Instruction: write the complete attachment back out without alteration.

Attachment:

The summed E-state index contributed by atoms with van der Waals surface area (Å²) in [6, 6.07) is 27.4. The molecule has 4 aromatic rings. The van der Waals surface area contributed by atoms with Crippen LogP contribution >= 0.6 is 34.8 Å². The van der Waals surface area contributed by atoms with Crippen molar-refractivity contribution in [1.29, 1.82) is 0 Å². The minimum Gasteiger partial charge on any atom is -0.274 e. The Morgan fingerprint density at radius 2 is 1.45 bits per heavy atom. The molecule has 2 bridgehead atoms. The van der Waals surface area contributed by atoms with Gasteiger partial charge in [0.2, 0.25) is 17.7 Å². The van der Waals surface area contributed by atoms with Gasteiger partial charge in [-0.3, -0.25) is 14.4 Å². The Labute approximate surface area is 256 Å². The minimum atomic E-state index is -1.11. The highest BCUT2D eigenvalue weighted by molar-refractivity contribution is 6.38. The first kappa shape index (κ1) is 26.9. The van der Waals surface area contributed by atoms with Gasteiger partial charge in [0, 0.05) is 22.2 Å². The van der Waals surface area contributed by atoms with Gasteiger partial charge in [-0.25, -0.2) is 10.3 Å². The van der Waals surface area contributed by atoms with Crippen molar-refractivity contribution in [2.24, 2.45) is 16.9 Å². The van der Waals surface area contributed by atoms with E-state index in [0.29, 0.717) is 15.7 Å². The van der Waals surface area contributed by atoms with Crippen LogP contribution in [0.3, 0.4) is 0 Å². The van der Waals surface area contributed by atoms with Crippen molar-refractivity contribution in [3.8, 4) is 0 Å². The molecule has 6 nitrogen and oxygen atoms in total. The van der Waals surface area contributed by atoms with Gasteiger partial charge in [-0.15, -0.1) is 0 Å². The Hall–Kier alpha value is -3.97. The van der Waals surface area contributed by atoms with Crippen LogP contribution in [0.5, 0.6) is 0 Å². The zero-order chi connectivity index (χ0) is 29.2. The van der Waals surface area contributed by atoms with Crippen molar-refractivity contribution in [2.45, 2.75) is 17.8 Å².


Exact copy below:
The summed E-state index contributed by atoms with van der Waals surface area (Å²) in [6, 6.07) is 27.4. The molecule has 4 aromatic rings. The van der Waals surface area contributed by atoms with Crippen LogP contribution >= 0.6 is 34.8 Å². The van der Waals surface area contributed by atoms with Crippen molar-refractivity contribution in [1.29, 1.82) is 0 Å². The minimum Gasteiger partial charge on any atom is -0.274 e. The Morgan fingerprint density at radius 2 is 1.45 bits per heavy atom. The molecule has 2 bridgehead atoms. The van der Waals surface area contributed by atoms with Gasteiger partial charge in [0.2, 0.25) is 17.7 Å². The van der Waals surface area contributed by atoms with Gasteiger partial charge in [-0.3, -0.25) is 14.4 Å². The Labute approximate surface area is 256 Å². The minimum atomic E-state index is -1.11. The highest BCUT2D eigenvalue weighted by molar-refractivity contribution is 6.38. The first kappa shape index (κ1) is 26.9. The van der Waals surface area contributed by atoms with Gasteiger partial charge in [0, 0.05) is 22.2 Å². The van der Waals surface area contributed by atoms with Gasteiger partial charge in [-0.25, -0.2) is 10.3 Å². The van der Waals surface area contributed by atoms with Crippen molar-refractivity contribution in [2.24, 2.45) is 16.9 Å². The van der Waals surface area contributed by atoms with E-state index in [0.29, 0.717) is 15.7 Å². The van der Waals surface area contributed by atoms with Crippen LogP contribution in [0.3, 0.4) is 0 Å². The van der Waals surface area contributed by atoms with Crippen molar-refractivity contribution in [3.8, 4) is 0 Å². The molecule has 6 nitrogen and oxygen atoms in total. The van der Waals surface area contributed by atoms with Gasteiger partial charge in [-0.15, -0.1) is 0 Å². The Hall–Kier alpha value is -3.97. The van der Waals surface area contributed by atoms with Crippen LogP contribution in [0.5, 0.6) is 0 Å². The zero-order chi connectivity index (χ0) is 29.2. The van der Waals surface area contributed by atoms with Crippen molar-refractivity contribution in [2.45, 2.75) is 17.8 Å².